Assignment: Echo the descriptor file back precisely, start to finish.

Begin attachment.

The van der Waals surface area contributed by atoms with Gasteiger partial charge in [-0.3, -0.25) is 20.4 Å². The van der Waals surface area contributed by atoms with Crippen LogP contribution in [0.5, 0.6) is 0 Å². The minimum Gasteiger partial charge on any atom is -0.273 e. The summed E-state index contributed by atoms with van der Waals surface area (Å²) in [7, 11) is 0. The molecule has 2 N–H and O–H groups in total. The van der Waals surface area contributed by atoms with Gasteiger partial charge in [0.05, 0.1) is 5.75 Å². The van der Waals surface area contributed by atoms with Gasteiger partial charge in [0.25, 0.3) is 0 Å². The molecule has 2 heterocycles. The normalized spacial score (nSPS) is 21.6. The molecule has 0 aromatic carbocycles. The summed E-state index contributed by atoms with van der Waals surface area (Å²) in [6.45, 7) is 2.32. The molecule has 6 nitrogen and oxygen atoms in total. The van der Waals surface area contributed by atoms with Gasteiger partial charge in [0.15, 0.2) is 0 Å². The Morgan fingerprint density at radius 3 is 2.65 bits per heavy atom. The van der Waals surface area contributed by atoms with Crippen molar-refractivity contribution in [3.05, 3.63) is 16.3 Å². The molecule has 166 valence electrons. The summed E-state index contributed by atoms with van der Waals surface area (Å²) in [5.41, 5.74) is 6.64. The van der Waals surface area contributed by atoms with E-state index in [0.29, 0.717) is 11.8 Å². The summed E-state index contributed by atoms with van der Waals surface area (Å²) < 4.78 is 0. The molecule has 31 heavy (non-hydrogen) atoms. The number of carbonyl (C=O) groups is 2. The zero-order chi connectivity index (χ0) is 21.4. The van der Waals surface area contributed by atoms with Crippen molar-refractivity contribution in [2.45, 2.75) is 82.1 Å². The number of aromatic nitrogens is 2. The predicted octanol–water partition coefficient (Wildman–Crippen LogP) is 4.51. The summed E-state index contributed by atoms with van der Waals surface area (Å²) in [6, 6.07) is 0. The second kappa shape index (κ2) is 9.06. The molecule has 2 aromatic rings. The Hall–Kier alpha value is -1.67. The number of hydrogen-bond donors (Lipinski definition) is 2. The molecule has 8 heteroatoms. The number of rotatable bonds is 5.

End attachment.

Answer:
The van der Waals surface area contributed by atoms with Gasteiger partial charge in [-0.3, -0.25) is 20.4 Å². The van der Waals surface area contributed by atoms with Crippen LogP contribution in [0.5, 0.6) is 0 Å². The minimum Gasteiger partial charge on any atom is -0.273 e. The summed E-state index contributed by atoms with van der Waals surface area (Å²) in [7, 11) is 0. The molecule has 2 N–H and O–H groups in total. The van der Waals surface area contributed by atoms with Gasteiger partial charge in [0.05, 0.1) is 5.75 Å². The van der Waals surface area contributed by atoms with Gasteiger partial charge in [0.25, 0.3) is 0 Å². The molecule has 2 heterocycles. The normalized spacial score (nSPS) is 21.6. The molecule has 0 aromatic carbocycles. The summed E-state index contributed by atoms with van der Waals surface area (Å²) in [6.45, 7) is 2.32. The molecule has 6 nitrogen and oxygen atoms in total. The van der Waals surface area contributed by atoms with Gasteiger partial charge in [0.15, 0.2) is 0 Å². The Morgan fingerprint density at radius 3 is 2.65 bits per heavy atom. The van der Waals surface area contributed by atoms with Crippen molar-refractivity contribution in [3.05, 3.63) is 16.3 Å². The molecule has 166 valence electrons. The summed E-state index contributed by atoms with van der Waals surface area (Å²) in [5.41, 5.74) is 6.64. The van der Waals surface area contributed by atoms with E-state index in [0.29, 0.717) is 11.8 Å². The summed E-state index contributed by atoms with van der Waals surface area (Å²) < 4.78 is 0. The molecule has 31 heavy (non-hydrogen) atoms. The number of carbonyl (C=O) groups is 2. The zero-order chi connectivity index (χ0) is 21.4. The van der Waals surface area contributed by atoms with Crippen molar-refractivity contribution in [2.45, 2.75) is 82.1 Å². The number of aromatic nitrogens is 2. The predicted octanol–water partition coefficient (Wildman–Crippen LogP) is 4.51. The summed E-state index contributed by atoms with van der Waals surface area (Å²) in [6, 6.07) is 0. The second kappa shape index (κ2) is 9.06. The molecule has 2 aromatic rings. The Hall–Kier alpha value is -1.67. The number of hydrogen-bond donors (Lipinski definition) is 2. The molecule has 8 heteroatoms. The number of rotatable bonds is 5.